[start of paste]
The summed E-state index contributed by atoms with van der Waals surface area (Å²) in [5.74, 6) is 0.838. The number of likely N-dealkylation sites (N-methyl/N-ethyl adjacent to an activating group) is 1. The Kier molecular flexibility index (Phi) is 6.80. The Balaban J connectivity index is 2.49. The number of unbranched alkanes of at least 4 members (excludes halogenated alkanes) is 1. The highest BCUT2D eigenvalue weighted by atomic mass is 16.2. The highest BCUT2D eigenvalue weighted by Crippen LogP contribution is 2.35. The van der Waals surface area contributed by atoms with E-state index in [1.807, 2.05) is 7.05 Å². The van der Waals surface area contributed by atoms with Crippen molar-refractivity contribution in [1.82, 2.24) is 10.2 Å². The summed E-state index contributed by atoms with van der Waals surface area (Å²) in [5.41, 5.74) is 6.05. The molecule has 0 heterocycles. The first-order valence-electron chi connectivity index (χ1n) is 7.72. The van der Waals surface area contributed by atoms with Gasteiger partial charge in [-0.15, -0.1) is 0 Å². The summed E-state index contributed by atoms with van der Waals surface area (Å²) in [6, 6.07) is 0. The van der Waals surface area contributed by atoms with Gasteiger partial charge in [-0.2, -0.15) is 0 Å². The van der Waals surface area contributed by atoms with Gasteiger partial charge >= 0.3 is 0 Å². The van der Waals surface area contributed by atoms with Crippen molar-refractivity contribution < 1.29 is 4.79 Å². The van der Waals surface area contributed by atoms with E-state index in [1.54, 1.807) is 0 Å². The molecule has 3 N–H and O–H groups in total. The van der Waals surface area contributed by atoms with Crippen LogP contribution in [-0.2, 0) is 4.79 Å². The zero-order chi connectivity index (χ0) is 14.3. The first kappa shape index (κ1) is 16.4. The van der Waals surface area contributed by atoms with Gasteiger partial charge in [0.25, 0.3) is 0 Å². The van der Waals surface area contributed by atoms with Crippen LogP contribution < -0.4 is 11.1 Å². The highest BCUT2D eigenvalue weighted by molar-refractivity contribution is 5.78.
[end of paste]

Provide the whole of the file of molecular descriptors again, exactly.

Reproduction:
The summed E-state index contributed by atoms with van der Waals surface area (Å²) in [5.74, 6) is 0.838. The number of likely N-dealkylation sites (N-methyl/N-ethyl adjacent to an activating group) is 1. The Kier molecular flexibility index (Phi) is 6.80. The Balaban J connectivity index is 2.49. The number of unbranched alkanes of at least 4 members (excludes halogenated alkanes) is 1. The highest BCUT2D eigenvalue weighted by atomic mass is 16.2. The highest BCUT2D eigenvalue weighted by Crippen LogP contribution is 2.35. The van der Waals surface area contributed by atoms with E-state index in [1.807, 2.05) is 7.05 Å². The van der Waals surface area contributed by atoms with Crippen molar-refractivity contribution in [1.82, 2.24) is 10.2 Å². The summed E-state index contributed by atoms with van der Waals surface area (Å²) in [5.41, 5.74) is 6.05. The molecule has 0 heterocycles. The first-order valence-electron chi connectivity index (χ1n) is 7.72. The van der Waals surface area contributed by atoms with Gasteiger partial charge in [-0.15, -0.1) is 0 Å². The summed E-state index contributed by atoms with van der Waals surface area (Å²) in [6, 6.07) is 0. The van der Waals surface area contributed by atoms with Gasteiger partial charge in [-0.2, -0.15) is 0 Å². The van der Waals surface area contributed by atoms with Gasteiger partial charge >= 0.3 is 0 Å². The van der Waals surface area contributed by atoms with Crippen molar-refractivity contribution < 1.29 is 4.79 Å². The van der Waals surface area contributed by atoms with E-state index in [1.54, 1.807) is 0 Å². The molecule has 3 N–H and O–H groups in total. The van der Waals surface area contributed by atoms with Crippen LogP contribution in [-0.2, 0) is 4.79 Å². The zero-order chi connectivity index (χ0) is 14.3. The first kappa shape index (κ1) is 16.4. The van der Waals surface area contributed by atoms with Gasteiger partial charge in [0.25, 0.3) is 0 Å². The van der Waals surface area contributed by atoms with Crippen LogP contribution < -0.4 is 11.1 Å². The highest BCUT2D eigenvalue weighted by molar-refractivity contribution is 5.78.